I can’t be the only one who’s peered into the windows of the cathedral-like building along the 3400 block of Fullerton Avenue with a feeling of longing. Sandwiched between the bodegas and phone stores looms Charnel House (3421 W. Fullerton Ave.) with its impressive Gothic facade, lead pane windows and Castle-Dracula-style arches.
Proudly boasting it was once a place to bid adieu to Granny with Old World flair, the building no longer serves as a funeral home and chapel. Today the multi-arts center is a unique performance space.
The theater lobby is barely visible, even if you press your face to the glass. Red lights glow inside, promising the kind of adventures that I used to stay up past bed time to read about—even though my parents had banned the scary stuff. So walking past this neighborhood treasure has become a daily torture—because I never catch them when they’re actually open.
You could almost say it’s been haunting me. Geddit? Didja geddit? Shut up, my jokes are awesome.
No more of that—the doors are thrown open, no doubt with a spine-tingling creak, to welcome guests brave enough to walk inside and take in a show that is almost impossible to describe, yet I just can’t help myself.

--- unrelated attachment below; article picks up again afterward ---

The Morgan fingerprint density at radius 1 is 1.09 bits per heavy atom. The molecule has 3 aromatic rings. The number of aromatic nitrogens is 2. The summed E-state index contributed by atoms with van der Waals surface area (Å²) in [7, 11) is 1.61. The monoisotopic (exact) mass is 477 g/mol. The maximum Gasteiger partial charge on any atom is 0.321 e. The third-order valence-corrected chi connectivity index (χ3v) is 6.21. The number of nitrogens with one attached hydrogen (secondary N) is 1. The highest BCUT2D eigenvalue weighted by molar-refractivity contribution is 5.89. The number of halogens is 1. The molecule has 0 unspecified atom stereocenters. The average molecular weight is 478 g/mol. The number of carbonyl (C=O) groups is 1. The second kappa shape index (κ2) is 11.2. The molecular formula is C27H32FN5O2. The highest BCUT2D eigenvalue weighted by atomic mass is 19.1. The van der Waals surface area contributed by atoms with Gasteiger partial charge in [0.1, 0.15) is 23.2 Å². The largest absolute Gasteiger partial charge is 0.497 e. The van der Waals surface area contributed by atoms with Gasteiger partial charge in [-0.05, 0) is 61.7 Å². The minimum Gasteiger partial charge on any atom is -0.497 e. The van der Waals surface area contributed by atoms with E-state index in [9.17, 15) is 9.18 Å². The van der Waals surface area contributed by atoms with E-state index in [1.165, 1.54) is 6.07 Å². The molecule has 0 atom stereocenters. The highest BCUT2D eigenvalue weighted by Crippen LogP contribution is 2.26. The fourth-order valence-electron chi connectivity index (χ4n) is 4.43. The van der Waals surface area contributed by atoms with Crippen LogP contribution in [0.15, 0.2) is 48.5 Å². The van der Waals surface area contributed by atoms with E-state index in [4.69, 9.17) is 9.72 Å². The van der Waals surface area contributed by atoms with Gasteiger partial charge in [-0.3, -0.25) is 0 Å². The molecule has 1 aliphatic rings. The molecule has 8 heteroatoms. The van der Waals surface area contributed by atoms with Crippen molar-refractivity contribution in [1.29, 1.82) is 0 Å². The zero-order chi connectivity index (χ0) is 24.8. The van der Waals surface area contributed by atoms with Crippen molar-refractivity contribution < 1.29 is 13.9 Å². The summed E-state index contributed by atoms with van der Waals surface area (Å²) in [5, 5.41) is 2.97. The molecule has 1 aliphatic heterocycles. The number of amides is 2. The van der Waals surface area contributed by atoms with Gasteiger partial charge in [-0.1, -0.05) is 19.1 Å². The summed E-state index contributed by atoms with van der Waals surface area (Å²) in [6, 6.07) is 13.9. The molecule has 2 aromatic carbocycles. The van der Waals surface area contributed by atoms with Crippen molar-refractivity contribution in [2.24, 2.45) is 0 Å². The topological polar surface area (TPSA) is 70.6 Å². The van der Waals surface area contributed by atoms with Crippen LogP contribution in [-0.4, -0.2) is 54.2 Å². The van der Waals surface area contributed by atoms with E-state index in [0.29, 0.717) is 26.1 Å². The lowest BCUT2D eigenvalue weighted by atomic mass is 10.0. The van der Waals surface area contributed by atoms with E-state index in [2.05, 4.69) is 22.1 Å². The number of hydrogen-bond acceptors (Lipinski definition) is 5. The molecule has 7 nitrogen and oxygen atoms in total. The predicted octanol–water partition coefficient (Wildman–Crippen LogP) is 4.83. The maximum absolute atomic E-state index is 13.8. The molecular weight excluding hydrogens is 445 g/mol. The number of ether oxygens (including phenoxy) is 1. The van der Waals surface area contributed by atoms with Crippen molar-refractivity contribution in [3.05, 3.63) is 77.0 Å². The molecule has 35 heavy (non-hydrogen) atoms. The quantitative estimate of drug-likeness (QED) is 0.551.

They Saved Hitler’s Brain and Put It in Walt Disney
This show, They Saved Hitler’s Brain and Put It in Walt Disney, is the latest work by Chicago playwright and director Billy Bermingham. Bermingham has already gifted this city with seminal works like Cannibal Cheerleaders on Crack and Shannon Doherty Shoots a Porno—but he is not resting on his laurels with this one. He has pulled out all the stops.
This show has it all: Hitler, Disney characters running brothels and planting bombs, Satanic sacrifices, gender reassignment surgery and helpful advice on how to do it at home, Karl Rove, virgin blood (for the brain), the delusions of a would-be restaurateur, drugs that make you republican, Krav Maga chick fights, seemingly prescient hordes of lawyers, and an orgy featuring illustrious symbolic avatars such as Fast Food and Sarah Palin.
But wait! There’s more.
Actually, that’s as pared-down a recital of plot points/featured characters as I dare to give. But I you’ll agree with me: When you buy a ticket for They Saved Hitler’s Brain … you are getting a lot of show for your money.
Tickets are $12 at the door or purchase tickets for the last two shows at Brown Paper Tickets. However, reservations are recommended since the Charnel House shows typically draw a line around the block.
Catch the show every Friday and Saturday night (except Thanksgiving!) through Dec. 7. Show begins at the very adult hour of 9 pm and you had better be over 17 or with a well-mannered parent or you are NOT getting in here, whippersnapper!